It is much more parsimonious to attribute such rapid economic changes to the rapidly changing economic policies of the time. During the 80s, Reagan slashed the top tax rate for personal income from 70 to 28 percent, allowing income to concentrate among the wealthy. And in 1983, regressive payroll taxes were raised on the working poor. Furthermore, between 1980 and 1993, family welfare payments were reduced from $350 to $261 per month in constant dollars -- a 25 percent drop. (14) One doesn't have to look far to find the reasons for growing income inequality during the 80s.

It might be possible that income inequality and social problems form a vicious circle. No one wants to hire an uneducated person for a high-paying, high-skilled job. But the lack of a high income is what prevented that person from acquiring a college education in the first place. Still, there is nothing about this circle that is inevitable; it can be broken through social programs, like student loans and grants.

The argument that income inequality is largely caused by social policy, not individual merit, is one that has been endlessly developed in an abundant academic literature. And the implications should be troubling to every American: our society bears great responsibility for both its deplorable level of income inequality and poverty-related mortality.

Return to Overview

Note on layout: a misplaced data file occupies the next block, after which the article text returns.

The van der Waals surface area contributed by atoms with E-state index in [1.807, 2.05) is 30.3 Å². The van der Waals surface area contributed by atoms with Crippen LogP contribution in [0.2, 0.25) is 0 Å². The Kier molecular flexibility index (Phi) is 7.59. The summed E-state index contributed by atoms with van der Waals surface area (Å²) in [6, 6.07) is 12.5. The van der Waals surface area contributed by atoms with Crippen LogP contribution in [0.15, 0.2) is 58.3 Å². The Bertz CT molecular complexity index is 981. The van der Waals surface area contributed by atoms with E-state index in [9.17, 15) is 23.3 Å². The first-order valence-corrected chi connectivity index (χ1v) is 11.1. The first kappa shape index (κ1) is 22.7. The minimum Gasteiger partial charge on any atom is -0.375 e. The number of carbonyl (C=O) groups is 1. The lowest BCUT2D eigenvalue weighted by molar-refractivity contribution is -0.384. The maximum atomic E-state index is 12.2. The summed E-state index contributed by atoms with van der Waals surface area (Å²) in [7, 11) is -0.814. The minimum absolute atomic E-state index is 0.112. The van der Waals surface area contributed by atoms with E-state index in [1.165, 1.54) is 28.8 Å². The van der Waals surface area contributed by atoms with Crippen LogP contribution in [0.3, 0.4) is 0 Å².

1. George Davey Smith and others, "Socioeconomic Differentials in Mortality Risk among Men Screened for the Multiple Risk Factor Intervention Trial: I. White Men," American Journal of Public Health Vol. 86, No. 4 (April, 1996), pp. 486-496; George Davey Smith and others, "Socioeconomic Differentials in Mortality Risk among Men Screened for the Multiple Risk Factor Intervention Trial: II. Black Men," American Journal of Public Health Vol. 86, No. 4 (April, 1996), pp. 497-504; Gopal K. Singh and Stella M. Yu, "US Childhood Mortality, 1950 through 1993: Trends and Socioeconomic Differentials," American Journal of Public Health Vol. 86, No. 4 (April, 1996), pp. 505-512; C. Wayne Sells and Robert Wm. Blum, "Morbidity and Mortality among US Adolescents: An Overview of Data and Trends," American Journal of Public Health Vol. 86, No. 4 (April, 1996), pp. 513-519.

2. Robert Pear, "Big Health Gap, Tied to Income, Is Found in U.S." The New York Times, July 8, 1993, pp. A1.

3. George A. Kaplan and others, "Inequality in income and mortality in the United States: analysis of mortality and potential pathways," British Medical Journal Vol. 312 (April 20, 1996), pp. 999-1003. Bruce P. Kennedy and others, "Income distribution and mortality: cross sectional ecological study of the Robin Hood index in the United States," British Medical Journal Vol. 312 (April 20, 1996), pp. 1004-1007.

4. Quoted in Robert Pear, "Researchers Link Income Inequality to Higher Mortality Rates," New York Times, Friday, April 19, 1996.

5. British Medical Journal.

6. Quoted in Pear, "Researchers Link Income Inequality to Higher Mortality Rates."

7. Quoted in Alison Bass, "Income inequality, mortality linked; Gap found to hurt wide segment in US," The Boston Globe, April 19, 1996, Friday, City Edition, p. 14.

8. Pear, "Researchers Link Income Inequality to Higher Mortality Rates."

9. American Heart Association, "Heart and Stroke Facts, 1996 Statistical Supplement."

10. For a comprehensive comparison of the U.S. to other rich nations on a wide range of issues, see 8Comparison.htm.

11. Quoted in Pear, "Researchers Link Income Inequality to Higher Mortality Rates."

12. U.S. Bureau of the Census, Current Population Reports, Series P60.

13. Kevin Phillips, Boiling Point (New York: HarperCollins, 1993), p. 112.

14. AFDC figures from U.S. Social Security Administration. Current dollars converted to constant 82-84 dollars from CPI-U.